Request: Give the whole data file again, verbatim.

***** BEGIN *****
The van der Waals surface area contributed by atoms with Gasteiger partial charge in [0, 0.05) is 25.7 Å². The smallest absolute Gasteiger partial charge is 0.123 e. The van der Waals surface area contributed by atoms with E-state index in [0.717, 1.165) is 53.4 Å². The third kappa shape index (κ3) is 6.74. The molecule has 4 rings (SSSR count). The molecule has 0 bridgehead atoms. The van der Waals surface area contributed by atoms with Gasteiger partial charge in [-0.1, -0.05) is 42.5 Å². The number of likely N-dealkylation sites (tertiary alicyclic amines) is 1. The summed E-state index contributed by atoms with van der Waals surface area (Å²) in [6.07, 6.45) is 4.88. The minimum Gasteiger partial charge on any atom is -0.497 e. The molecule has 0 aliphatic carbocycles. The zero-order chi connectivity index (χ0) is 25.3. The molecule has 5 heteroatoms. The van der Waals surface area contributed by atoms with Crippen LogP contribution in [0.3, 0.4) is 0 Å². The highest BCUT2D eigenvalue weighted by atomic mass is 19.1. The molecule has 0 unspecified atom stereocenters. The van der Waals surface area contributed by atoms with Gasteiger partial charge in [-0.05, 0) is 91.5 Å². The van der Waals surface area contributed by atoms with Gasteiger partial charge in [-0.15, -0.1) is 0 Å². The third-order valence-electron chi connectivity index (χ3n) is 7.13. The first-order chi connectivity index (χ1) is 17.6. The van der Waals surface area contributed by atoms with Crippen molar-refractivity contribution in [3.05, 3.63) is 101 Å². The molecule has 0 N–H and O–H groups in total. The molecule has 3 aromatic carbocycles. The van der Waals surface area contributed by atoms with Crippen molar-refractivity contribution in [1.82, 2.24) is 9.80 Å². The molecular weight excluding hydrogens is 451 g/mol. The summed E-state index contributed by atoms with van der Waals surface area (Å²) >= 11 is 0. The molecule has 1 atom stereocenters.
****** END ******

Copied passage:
The van der Waals surface area contributed by atoms with Gasteiger partial charge in [0, 0.05) is 25.7 Å². The smallest absolute Gasteiger partial charge is 0.123 e. The van der Waals surface area contributed by atoms with E-state index in [0.717, 1.165) is 53.4 Å². The third kappa shape index (κ3) is 6.74. The molecule has 4 rings (SSSR count). The molecule has 0 bridgehead atoms. The van der Waals surface area contributed by atoms with Gasteiger partial charge in [-0.1, -0.05) is 42.5 Å². The number of likely N-dealkylation sites (tertiary alicyclic amines) is 1. The summed E-state index contributed by atoms with van der Waals surface area (Å²) in [6.07, 6.45) is 4.88. The minimum Gasteiger partial charge on any atom is -0.497 e. The molecule has 0 aliphatic carbocycles. The zero-order chi connectivity index (χ0) is 25.3. The molecule has 5 heteroatoms. The van der Waals surface area contributed by atoms with Crippen LogP contribution in [0.3, 0.4) is 0 Å². The highest BCUT2D eigenvalue weighted by atomic mass is 19.1. The molecule has 0 unspecified atom stereocenters. The van der Waals surface area contributed by atoms with Gasteiger partial charge in [-0.05, 0) is 91.5 Å². The van der Waals surface area contributed by atoms with Gasteiger partial charge in [-0.15, -0.1) is 0 Å². The third-order valence-electron chi connectivity index (χ3n) is 7.13. The first-order chi connectivity index (χ1) is 17.6. The van der Waals surface area contributed by atoms with Crippen molar-refractivity contribution in [3.05, 3.63) is 101 Å². The molecule has 0 N–H and O–H groups in total. The molecule has 3 aromatic carbocycles. The van der Waals surface area contributed by atoms with Crippen molar-refractivity contribution in [1.82, 2.24) is 9.80 Å². The molecular weight excluding hydrogens is 451 g/mol. The summed E-state index contributed by atoms with van der Waals surface area (Å²) >= 11 is 0. The molecule has 1 atom stereocenters.